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06th Aug 2022

Archie Battersbee dies age 12 as life support is withdrawn

Tobi Akingbade

Archie Battersbee

A series of last-minute appeals were rejected this week

Archie Battersbee has passed away after multiple attempts to postpone the withdrawal of his life support were rejected this week.

His family have been spending their final hours with the 12-year-old after being told his life support would be withdrawn on Saturday morning.

His mother stood outside the hospital saying she is the “proudest mother in the world”. She added that Archie “fought until the very end”.

On Wednesday, the European Court of Human Rights (ECHR) refused an application from the boy’s parents to delay any changes to his treatment.  The Supreme Court in the UK denied an earlier application.

Archie parents, Hollie Dance and Paul Battersbee, wanted him moved to a hospice, but doctors warned there was a “considerable risk” in moving him. They had until 9am Thursday to file a High Court application to do so.

Archie Battersbee’s mum has been begging doctors to keep her son alive after he was found unconscious at home with a ligature around his neck. Credit SWNS

Another last-minute plea, in a series of many, was made on Friday to the ECHR to intervene in the case, but this was rejected late on Friday over a High Court ruling that he must remain at Royal London Hospital in Whitechapel, east London.

Archie’s life support, which has been in place since April, had its withdrawal date and time postponed at various times in August.

It had been due to be withdrawn on Wednesday but was delayed for the ECHR to consider his family’s appeal. The ECHR said it “would not interfere” with the UK courts’ rulings.

Dance, said the court’s decision to refuse their application was “another heartbreaking development”.

She told Sky News on Wednesday morning that she has been contacted by doctors in Japan and Turkey who say they have medical interventions that will help Archie recover and that she is considering options that involve moving him outside of the UK.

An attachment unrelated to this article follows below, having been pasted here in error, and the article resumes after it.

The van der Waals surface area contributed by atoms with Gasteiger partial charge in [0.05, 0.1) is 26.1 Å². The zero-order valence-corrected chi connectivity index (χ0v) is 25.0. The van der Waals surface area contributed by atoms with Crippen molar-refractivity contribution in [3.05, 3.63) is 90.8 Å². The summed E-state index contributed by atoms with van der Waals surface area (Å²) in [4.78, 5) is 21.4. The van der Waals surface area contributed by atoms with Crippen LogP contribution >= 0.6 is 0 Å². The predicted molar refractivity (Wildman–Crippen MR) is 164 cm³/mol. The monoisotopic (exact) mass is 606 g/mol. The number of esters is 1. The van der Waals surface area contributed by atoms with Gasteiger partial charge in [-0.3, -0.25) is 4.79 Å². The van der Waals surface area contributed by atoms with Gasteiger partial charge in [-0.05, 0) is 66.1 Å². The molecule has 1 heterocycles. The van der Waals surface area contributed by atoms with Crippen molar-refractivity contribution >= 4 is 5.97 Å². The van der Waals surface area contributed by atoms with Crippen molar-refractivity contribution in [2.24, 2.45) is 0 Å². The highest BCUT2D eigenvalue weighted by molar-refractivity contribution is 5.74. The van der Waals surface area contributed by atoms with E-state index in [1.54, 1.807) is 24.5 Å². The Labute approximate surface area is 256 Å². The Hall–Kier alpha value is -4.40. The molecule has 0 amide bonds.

An earlier intervention from the UN Committee on the Rights of Persons With Disabilities (CRPD) to keep Archie alive was also rejected.

A legal stay on the termination of treatment at the Royal London hospital was initially extended to 1pm on Monday, and then to 12pm on Tuesday so that hearing could take place.

The court then allowed Archie’s parents time to lodge an appeal with the Supreme Court, who turned down their request on Tuesday afternoon.

On Sunday, ministers asked the high court to “urgently consider” the UN’s request.

Hollie called for doctors to give her son more time to recover from his coma and appeared at the Royal Courts of Justice to fight her case on Monday Credit: SWNS

Archie’s mother had said she wanted a “realistic time” for her child to recover after he was found unconscious at home in Southend, Essex, on 7 April.

Archie has never regained consciousness. Dance believes her son might have been taking part in an online challenge.

During his treatment, doctors have said that Archie is brain-stem dead and that it is in his best interest to stop his care and withdraw his life-support.

Last week, Appeal Court judges ruled that doctors could lawfully disconnect his ventilator. The decision came after two High Court judges agreed with doctors and said life-support treatment could end.

Archie’s family then applied to the UN Committee on the Rights of Persons With Disabilities to consider the case, arguing it had a protocol that allowed individuals and families to “make complaints about violations of disabled people’s rights”.

Speaking after Monday’s hearing, Dance said: “This is no way for a compassionate society to treat a family in our situation. We will continue to fight for Archie.”

Dance has always been adamant that her son’s future “shouldn’t be with the decisions of a court – or the hospital”.

“I think this sort of decision should be made by the parents,” she said.

“I don’t think I’m holding on to hope, I’m just asking for a realistic time for my child to recover from a brain injury.”

Medical experts say that the youngster was likely to already be brain dead and that it was in his “best interests” to remove life support. Credit: SWNS

Dance said based on evidence from cases similar to Archie’s: “I don’t think six months was not too much to ask for, before being dragged through a court.

“I don’t think I’m holding on to hope, I’m just asking for a realistic time for my child to recover from a brain injury.

“They wanted to turn the machine off on day three. What is the rush?”

“I just think while Archie’s progressing, I think it’s important that evidence is actually put before a court. That he’s progressing, not deteriorating like the doctor said that he would.”

Sir Mark Hedley, a former High Court judge for the family division, told Radio 4: “I think our social structure is such, that… where there are disputes between citizens and the state, as there are here, they are finally resolved by a judge who is the independent arbitrator.”

While he agreed such cases should not be rushed, he said: “The law itself is quite straightforward. It requires me to act in the interests of the child and to look at the child’s interests, so far as I can through the eyes of the child.

“The views of the parents, the medical authorities are before me through their respective teams, and my job is to try and look at it through the eyes of the child.”